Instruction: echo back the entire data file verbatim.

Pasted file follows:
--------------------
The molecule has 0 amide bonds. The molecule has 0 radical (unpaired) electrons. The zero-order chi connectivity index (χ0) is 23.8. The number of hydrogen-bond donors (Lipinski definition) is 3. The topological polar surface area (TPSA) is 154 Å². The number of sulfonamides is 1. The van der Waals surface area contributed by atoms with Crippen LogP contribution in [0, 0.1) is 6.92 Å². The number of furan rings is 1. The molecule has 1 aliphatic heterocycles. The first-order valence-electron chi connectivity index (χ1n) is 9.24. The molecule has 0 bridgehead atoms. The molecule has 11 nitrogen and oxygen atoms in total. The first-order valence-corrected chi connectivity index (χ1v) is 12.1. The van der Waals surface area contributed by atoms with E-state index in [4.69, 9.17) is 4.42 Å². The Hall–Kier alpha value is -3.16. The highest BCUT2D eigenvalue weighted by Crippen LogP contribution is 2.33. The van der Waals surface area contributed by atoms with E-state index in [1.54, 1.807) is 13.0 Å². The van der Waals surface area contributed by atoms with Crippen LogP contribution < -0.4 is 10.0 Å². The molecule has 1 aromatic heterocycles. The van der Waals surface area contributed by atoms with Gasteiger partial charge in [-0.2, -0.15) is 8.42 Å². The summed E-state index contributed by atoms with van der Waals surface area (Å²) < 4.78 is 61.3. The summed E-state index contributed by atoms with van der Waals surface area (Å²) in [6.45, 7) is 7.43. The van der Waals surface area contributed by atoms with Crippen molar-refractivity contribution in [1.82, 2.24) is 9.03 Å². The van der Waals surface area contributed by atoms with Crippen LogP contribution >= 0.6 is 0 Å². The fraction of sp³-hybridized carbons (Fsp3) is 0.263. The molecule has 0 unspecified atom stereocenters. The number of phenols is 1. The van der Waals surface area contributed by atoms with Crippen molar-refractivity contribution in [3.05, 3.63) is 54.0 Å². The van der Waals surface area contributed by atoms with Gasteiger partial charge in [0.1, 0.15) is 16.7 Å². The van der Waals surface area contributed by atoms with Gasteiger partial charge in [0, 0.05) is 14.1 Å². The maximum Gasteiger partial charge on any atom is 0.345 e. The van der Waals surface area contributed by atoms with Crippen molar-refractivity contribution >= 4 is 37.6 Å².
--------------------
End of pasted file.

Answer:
The molecule has 0 amide bonds. The molecule has 0 radical (unpaired) electrons. The zero-order chi connectivity index (χ0) is 23.8. The number of hydrogen-bond donors (Lipinski definition) is 3. The topological polar surface area (TPSA) is 154 Å². The number of sulfonamides is 1. The van der Waals surface area contributed by atoms with Crippen LogP contribution in [0, 0.1) is 6.92 Å². The number of furan rings is 1. The molecule has 1 aliphatic heterocycles. The first-order valence-electron chi connectivity index (χ1n) is 9.24. The molecule has 0 bridgehead atoms. The molecule has 11 nitrogen and oxygen atoms in total. The first-order valence-corrected chi connectivity index (χ1v) is 12.1. The van der Waals surface area contributed by atoms with E-state index in [4.69, 9.17) is 4.42 Å². The Hall–Kier alpha value is -3.16. The highest BCUT2D eigenvalue weighted by Crippen LogP contribution is 2.33. The van der Waals surface area contributed by atoms with E-state index in [1.54, 1.807) is 13.0 Å². The van der Waals surface area contributed by atoms with Crippen LogP contribution < -0.4 is 10.0 Å². The molecule has 1 aromatic heterocycles. The van der Waals surface area contributed by atoms with Gasteiger partial charge in [-0.2, -0.15) is 8.42 Å². The summed E-state index contributed by atoms with van der Waals surface area (Å²) < 4.78 is 61.3. The summed E-state index contributed by atoms with van der Waals surface area (Å²) in [6.45, 7) is 7.43. The van der Waals surface area contributed by atoms with Crippen molar-refractivity contribution in [1.82, 2.24) is 9.03 Å². The van der Waals surface area contributed by atoms with Crippen LogP contribution >= 0.6 is 0 Å². The fraction of sp³-hybridized carbons (Fsp3) is 0.263. The molecule has 0 unspecified atom stereocenters. The number of phenols is 1. The van der Waals surface area contributed by atoms with Crippen molar-refractivity contribution in [3.05, 3.63) is 54.0 Å². The van der Waals surface area contributed by atoms with Gasteiger partial charge in [0.1, 0.15) is 16.7 Å². The van der Waals surface area contributed by atoms with Gasteiger partial charge in [0, 0.05) is 14.1 Å². The maximum Gasteiger partial charge on any atom is 0.345 e. The van der Waals surface area contributed by atoms with Crippen molar-refractivity contribution >= 4 is 37.6 Å².